Sounding the alarm about a ‘lost generation’ in the Occupied Palestinian Territories in a hard-hitting report released today, Islamic Relief calls for greater investment in young people.

‘Dreams on Hold’: The Plight of Palestinian Youth in Gaza’ highlights the grave difficulties faced by young people as they grapple with the profound socioeconomic impacts of a protracted humanitarian crisis.

“Young people make up more than a third of Gaza’s population, yet are largely disempowered, disenfranchised and disenchanted,” says Shahin Ashraf, Head of Global Advocacy for Islamic Relief Worldwide. “Occupation and blockade are having devastating effects on so many aspects of their daily lives.

“The youth unemployment rate was a staggering 70% even before the Covid-19 pandemic. Restrictions on movement brought in to slow the spread of the deadly virus are pushing unemployment even higher. Underrepresented in formal decision-making structures and unable to see a brighter future, sadly increasing numbers of young people long to emigrate or even resort to taking their own lives.”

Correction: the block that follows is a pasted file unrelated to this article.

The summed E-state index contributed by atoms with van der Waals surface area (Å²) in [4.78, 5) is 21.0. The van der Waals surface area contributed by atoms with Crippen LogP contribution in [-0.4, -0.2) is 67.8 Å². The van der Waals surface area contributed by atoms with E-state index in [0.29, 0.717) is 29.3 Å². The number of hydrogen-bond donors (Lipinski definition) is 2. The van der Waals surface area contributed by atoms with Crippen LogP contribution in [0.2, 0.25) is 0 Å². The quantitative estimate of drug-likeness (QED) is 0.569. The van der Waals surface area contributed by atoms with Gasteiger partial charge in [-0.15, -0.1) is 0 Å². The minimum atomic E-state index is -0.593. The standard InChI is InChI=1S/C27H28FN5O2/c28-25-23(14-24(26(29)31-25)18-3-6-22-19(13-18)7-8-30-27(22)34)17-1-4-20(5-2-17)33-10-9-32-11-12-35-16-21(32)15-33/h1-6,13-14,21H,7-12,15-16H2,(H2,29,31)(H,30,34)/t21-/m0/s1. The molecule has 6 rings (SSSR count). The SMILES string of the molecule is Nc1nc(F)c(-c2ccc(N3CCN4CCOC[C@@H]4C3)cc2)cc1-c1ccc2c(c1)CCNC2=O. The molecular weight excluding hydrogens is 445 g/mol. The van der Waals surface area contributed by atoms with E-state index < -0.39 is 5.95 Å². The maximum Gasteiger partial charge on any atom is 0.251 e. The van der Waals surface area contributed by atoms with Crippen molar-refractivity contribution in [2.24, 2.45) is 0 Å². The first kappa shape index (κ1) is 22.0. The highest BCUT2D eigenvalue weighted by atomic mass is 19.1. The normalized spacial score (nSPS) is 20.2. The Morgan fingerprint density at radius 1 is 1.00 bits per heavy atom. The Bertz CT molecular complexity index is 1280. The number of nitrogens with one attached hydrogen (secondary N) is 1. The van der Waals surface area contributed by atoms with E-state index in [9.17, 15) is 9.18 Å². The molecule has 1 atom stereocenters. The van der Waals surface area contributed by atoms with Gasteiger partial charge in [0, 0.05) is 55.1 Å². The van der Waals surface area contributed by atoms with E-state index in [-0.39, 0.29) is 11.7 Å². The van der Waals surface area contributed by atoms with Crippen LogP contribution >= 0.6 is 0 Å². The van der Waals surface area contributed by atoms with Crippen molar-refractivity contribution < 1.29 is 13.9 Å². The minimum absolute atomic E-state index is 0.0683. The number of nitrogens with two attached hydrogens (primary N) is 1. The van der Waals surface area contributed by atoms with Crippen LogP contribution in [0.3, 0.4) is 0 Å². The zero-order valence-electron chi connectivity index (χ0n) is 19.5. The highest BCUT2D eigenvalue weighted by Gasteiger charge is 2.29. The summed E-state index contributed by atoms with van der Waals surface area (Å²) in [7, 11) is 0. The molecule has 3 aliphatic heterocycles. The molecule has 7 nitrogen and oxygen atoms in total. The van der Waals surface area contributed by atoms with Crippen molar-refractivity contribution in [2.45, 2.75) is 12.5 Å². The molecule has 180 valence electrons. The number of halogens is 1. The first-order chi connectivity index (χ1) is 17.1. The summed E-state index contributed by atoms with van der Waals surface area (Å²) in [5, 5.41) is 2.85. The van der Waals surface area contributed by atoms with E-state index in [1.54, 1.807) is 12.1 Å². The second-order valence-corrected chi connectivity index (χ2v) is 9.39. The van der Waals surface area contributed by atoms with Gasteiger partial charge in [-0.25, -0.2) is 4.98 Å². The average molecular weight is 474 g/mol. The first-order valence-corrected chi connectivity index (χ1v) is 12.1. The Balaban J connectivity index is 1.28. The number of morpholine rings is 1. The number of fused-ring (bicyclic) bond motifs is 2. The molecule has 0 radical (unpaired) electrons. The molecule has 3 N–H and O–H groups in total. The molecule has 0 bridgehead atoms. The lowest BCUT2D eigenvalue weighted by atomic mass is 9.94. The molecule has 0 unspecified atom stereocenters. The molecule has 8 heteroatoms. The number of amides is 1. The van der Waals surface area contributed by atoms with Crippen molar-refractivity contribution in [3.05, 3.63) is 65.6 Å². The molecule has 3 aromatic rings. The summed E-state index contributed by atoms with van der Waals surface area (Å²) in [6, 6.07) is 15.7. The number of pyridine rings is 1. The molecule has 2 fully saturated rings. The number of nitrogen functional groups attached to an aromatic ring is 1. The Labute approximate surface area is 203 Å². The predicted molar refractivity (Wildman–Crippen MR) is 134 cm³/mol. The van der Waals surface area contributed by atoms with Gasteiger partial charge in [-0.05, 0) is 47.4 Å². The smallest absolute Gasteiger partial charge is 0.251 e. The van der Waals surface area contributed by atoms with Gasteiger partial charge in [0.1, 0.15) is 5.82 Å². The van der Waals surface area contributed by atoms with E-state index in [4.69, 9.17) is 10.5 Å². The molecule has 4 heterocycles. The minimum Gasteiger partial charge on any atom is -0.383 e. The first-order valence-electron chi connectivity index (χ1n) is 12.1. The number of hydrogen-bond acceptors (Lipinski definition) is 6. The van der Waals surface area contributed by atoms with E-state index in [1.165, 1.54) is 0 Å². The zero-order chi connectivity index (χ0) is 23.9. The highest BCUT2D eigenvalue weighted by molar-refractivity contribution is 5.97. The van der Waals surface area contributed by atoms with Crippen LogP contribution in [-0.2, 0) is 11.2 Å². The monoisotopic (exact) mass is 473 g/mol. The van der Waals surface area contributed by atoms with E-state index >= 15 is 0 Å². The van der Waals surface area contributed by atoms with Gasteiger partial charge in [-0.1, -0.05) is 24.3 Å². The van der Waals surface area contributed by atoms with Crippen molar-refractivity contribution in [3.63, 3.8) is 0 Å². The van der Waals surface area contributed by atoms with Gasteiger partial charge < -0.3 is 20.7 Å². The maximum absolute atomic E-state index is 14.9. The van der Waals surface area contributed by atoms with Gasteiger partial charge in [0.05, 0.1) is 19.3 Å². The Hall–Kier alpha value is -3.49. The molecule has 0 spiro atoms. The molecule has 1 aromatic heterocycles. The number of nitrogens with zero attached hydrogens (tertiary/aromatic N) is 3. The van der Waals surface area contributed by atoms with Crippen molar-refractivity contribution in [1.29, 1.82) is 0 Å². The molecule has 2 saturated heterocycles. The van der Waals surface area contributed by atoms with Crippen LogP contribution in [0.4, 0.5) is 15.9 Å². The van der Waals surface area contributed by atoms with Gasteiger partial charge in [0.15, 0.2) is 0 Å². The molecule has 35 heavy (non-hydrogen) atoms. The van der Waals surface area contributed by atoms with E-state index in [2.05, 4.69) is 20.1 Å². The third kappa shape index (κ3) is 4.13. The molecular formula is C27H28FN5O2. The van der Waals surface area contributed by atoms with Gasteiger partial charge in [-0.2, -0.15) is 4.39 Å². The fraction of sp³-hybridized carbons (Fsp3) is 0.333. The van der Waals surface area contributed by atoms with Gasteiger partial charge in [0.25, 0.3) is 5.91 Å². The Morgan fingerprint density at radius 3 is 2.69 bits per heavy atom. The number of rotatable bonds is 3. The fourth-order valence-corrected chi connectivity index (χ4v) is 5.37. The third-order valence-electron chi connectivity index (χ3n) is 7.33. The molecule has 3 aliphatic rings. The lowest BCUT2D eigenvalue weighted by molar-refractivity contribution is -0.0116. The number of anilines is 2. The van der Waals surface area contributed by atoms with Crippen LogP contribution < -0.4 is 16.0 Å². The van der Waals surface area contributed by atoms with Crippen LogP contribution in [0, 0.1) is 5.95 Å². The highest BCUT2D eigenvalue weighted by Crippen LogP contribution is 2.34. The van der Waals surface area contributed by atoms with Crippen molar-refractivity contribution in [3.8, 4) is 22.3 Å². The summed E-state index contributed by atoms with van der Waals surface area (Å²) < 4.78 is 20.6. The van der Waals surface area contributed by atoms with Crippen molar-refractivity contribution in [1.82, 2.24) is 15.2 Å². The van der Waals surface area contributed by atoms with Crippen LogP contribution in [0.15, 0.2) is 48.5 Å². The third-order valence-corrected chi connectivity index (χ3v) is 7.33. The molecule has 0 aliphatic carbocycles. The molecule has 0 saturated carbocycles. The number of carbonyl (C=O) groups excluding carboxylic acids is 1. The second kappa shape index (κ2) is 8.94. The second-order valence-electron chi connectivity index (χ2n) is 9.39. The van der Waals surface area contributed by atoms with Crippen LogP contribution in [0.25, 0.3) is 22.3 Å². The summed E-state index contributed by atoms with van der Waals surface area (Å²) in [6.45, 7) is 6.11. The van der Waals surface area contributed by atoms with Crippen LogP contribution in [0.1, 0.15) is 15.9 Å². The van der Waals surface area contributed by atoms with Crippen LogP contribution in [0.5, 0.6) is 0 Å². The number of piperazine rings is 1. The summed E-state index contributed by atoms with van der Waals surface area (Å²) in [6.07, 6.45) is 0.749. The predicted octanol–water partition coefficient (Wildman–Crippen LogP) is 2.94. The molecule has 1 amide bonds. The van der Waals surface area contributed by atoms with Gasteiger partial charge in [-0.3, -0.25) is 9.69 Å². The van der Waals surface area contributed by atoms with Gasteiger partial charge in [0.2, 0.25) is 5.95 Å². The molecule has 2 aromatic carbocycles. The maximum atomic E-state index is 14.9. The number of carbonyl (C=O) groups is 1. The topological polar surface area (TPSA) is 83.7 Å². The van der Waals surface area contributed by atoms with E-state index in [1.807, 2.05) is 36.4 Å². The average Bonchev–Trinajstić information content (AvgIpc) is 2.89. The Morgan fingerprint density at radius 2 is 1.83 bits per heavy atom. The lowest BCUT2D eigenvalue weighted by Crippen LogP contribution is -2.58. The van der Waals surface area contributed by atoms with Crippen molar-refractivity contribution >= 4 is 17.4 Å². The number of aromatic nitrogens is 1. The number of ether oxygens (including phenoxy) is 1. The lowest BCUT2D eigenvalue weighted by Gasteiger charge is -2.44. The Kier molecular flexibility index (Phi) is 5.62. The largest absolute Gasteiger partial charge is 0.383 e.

Young people as agents of change

The report makes the case for increased support to help young people overcome the socioeconomic and mental health challenges they face. The measures recommended include increasing support for youth entrepreneurship and technical and vocational education and training, enhancing youth employability, and breaking down gender bias.

In addition, it is vital to increase the participation of young people in decision-making processes so young people play a part in developing the solutions to the problems they face.

‘Dreams on Hold’ is informed by a research study carried out in the Gaza Strip by Islamic Relief and the Training and Management Institute (TAMI), which included interviews with young people, government ministers, United Nations agencies, local civil society organisations, technical and vocational education training (TVET) centres, and universities.

Since Islamic Relief began working in the Occupied Palestinian Territories in 1997, we have spent almost £109 million on humanitarian and development programmes to assist the Palestinian people.

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